Telehealth – in the context of the delivery of health services and clinical information across a distance – has “come of age” over the last decade, with the advent of consumer videoconferencing, mobile telecommunications devices, high bandwidth ubiquitous connectivity infrastructure, and close range wireless sensor networks. New specialised clinical applications and markets have also emerged, including tele-homecare, tele-rehabilitation, tele-emergency care, tele-surveillance and tele-disaster response. Futuristic advances such as tele-procedures and tele-surgery are regarded as now being “around the corner” and offering unforeseen potential to contribute in the health reform agenda.
Regrettably, two aspects which contribute to telehealth deployment remain elusive: the volume of widely accepted evidence for clinical and economic benefits of telehealth, and the development of policy and business modeling drivers that will speed their adoption. These factors block not only the uptake of telehealth solutions in developed countries, but also in the emerging world. Progress in these two areas depends very strongly on increasing the number and scope of studies such as many of those presented in this book.
The Global Telehealth 2010 conference (GT2010) was convened with this purpose in mind. The theme for the meeting was “Telehealth for every nation, community and home” and papers were solicited internationally to cover a broad spectrum from successfully completed projects to work in progress. This book contains selected contributions of papers deemed to have lasting value and which capture the international diversity and variations of scope of contemporary telehealth developments, in keeping with this theme.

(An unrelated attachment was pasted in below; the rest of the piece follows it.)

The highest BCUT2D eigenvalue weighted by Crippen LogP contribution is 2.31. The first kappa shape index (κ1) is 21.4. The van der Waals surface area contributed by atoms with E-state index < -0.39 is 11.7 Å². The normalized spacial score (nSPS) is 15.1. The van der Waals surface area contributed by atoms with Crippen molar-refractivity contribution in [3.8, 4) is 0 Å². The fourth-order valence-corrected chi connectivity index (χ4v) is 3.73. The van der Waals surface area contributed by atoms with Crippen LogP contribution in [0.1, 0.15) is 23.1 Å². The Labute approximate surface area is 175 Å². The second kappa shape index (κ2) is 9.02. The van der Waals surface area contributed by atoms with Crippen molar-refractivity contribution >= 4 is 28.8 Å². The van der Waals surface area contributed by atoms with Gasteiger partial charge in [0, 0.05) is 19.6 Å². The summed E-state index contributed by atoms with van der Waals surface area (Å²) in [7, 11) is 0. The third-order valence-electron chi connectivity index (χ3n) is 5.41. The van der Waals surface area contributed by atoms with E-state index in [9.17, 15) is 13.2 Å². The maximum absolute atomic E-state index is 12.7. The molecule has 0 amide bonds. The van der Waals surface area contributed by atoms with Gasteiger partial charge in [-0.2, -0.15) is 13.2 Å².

GT2010 was supported by the International Society for Telemedicine and eHealth (ISfTeH) and hosted by the Australasian Telehealth Society (ATHS), an organisation formed in 2008 to promote the growth of telehealth in all aspects, through Australian and New Zealand. The event would not have been possible without generous primary sponsorship by CSIRO, and the support of several companies and agencies involved with telehealth and eHealth. Endorsement of the event by numerous professional societies and promotion of it to their membership was also very much appreciated.
Reviewing of all papers submitted for publication in this book was undertaken by an international panel of independent expert reviewers, who are listed elsewhere. Approximately 70% of those papers submitted for review were accepted. The editors wish to record their grateful acknowledgement of the efforts of the reviewers who conducted detailed appraisals of the papers and provided valuable feedback leading to the high standard of work appearing in this publication.
Anthony C. Smith,
The University of Queensland, Centre for Online Health, Australia
Anthony J. Maeder,
University of Western Sydney, School of Computing and Mathematics, Australia